By Nick Sligh
To read more about the background of the list and my thoughts on making it, check out the introduction to my rankings. Without further ado, here are #90-81 of my top 100 hip-hop/rap albums of the 2010s list.
90. Young Thug: “Jeffery” (2016)
In a decade that saw the release of 22 Young Thug projects, the 28-year old rapper from Atlanta gave fans a massive quantity of music to choose from. Arguably his greatest artistic statement came in the form of “Jeffrey,” his third mixtape release of 2016. Rapping, singing, howling, screaming, mumbling and rasping, Thug’s sound itself makes enough for an entertaining listen. “Jeffery,” with its flare and swagger, thrusted Young Thug into his position as one of the more iconic rap figures of the decade.
Favorite Songs: “Guwop”, “Kanye West”, “RiRi”
89. Isaiah Rashad: “The Sun’s Tirade” (2017)
On his sole studio album release of the decade, Isaiah Rashad created an album that felt so much more in touch and comfortable than a typical debut. The Top Dawg Entertainment signee followed up his acclaimed EP “Cilvia Demo” with a confident, smooth, spaced-out compilation that highlighted all of Isaiah’s strengths. The mellow flows, soulful introspection, jazz-influenced production and southern sound produce an album that is both relaxing and refreshing and shows a glimpse towards the enormous potential that Rashad holds.
Favorite Songs: “What’s Wrong”, “Brenda”, “4r Da Squaw”
88. Nas: “Life is Good” (2012)
The rap legend and icon, who has been going strong for over 25 years since the release of his classic album “Illmatic,” put together his best project of the decade in the form of “Life is Good.” Nas blends new sounds while never straying too far from his classic sound and what has made him one of the most renowned rappers of all time. Throughout, Nas provides introspective and personal music over well-executed jazz-influenced and soulful production. The result is a great look into the life and maturity of one of rap’s most iconic figures.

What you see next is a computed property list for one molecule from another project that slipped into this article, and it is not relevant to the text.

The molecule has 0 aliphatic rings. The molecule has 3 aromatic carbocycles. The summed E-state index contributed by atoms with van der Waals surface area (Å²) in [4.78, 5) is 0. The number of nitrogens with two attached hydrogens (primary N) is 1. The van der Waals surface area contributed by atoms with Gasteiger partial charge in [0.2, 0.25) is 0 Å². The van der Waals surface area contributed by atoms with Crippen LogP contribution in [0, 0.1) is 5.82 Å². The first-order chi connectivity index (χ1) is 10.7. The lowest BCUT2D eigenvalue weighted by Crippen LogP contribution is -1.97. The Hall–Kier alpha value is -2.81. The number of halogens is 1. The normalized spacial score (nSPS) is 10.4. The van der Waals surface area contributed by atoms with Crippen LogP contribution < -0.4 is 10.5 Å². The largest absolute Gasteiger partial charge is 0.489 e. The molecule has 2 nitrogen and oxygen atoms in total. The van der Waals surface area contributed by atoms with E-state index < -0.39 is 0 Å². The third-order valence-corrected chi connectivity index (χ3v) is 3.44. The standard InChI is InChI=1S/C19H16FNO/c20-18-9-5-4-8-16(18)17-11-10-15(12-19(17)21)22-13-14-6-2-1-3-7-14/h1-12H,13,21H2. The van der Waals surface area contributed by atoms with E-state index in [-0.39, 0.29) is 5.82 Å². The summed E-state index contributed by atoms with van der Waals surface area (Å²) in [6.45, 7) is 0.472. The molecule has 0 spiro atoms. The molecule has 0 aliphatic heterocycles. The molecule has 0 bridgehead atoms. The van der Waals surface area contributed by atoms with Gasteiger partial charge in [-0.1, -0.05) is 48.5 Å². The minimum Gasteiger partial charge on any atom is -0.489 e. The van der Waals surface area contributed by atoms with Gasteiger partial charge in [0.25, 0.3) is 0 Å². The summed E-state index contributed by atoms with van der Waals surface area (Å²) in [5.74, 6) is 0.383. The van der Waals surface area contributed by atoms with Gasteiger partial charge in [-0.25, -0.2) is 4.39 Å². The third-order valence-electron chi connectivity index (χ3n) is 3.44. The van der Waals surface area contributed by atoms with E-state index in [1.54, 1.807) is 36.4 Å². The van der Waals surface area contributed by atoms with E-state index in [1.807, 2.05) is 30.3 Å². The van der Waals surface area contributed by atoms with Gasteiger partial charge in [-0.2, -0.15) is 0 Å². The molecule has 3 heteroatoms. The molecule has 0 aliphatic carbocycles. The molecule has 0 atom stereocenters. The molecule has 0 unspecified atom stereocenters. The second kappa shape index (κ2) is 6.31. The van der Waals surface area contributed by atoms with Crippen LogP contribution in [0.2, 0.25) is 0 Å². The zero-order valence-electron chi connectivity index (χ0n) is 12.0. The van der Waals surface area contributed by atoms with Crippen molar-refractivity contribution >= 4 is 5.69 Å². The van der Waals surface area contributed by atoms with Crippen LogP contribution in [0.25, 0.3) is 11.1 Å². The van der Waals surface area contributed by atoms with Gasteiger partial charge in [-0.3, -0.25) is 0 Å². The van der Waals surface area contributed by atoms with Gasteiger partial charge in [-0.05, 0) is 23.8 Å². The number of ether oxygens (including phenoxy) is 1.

Favorite Songs: “Daughters”, “The Don”, “Stay”, “Cherry Wine”, “Nasty”
87. Rick Ross: “Teflon Don” (2010)
The founder of Maybach Music Group (MMG), Rick Ross has become known for his lavish raps, soulful production choices and commanding voice. There was a point early on in Rick Ross’ career where people mainly considered him and his music comedic, but “Teflon Don” helped to truly establish his image as a serious and respected rapper. “Teflon Don” certainly provides its share of vintage bragaddocio rhymes from Rick Ross, but it also provided introspective music that cemented Ross as a serious artist.
Favorite Songs: “Live Fast, Die Young”, “Tears of Joy”, “Aston Martin Music”, “B.M.F”
86. YG: “My Krazy Life” (2014)
An exploration into his own truly “crazy life”, YG delivers a street anthem with wide reaching sounds that appeal to more of a mainstream audience. The typical ‘old school gangster’ cliches are still there, but YG gives a refreshing spin on gangster rap by adding his West Coast bounce and a deep level of authenticity and emotion. The production throughout greatly compliments the lyrical content and themes presented, with dark, chaotic, electronic and even funk influences. “My Krazy Life” provides the bangers it seeks to provide, and it infuses narrative and an innovative bounce to the West Coast gangster rap album.
Favorite Songs: “1AM”, “Who Do You Love?”, “I Just Wanna Party”, “Sorry Momma”
85. Pusha T: “King Push: Darkest Before Dawn” (2015)
The GOOD Music president stuck to what he knows best with his second solo studio LP. Littered with cocaine references and a relentless hunger, Pusha crafts an even darker look into his life and his thoughts. From the very onset of the intro, it’s obvious that this album has an even more sinister tone, even from a rapper who is notorious for menacing rap. From the production, to his flows, to the writing, “King Push: Darkest Before Dawn” contains some of Pusha’s darkest and most well-done work to date.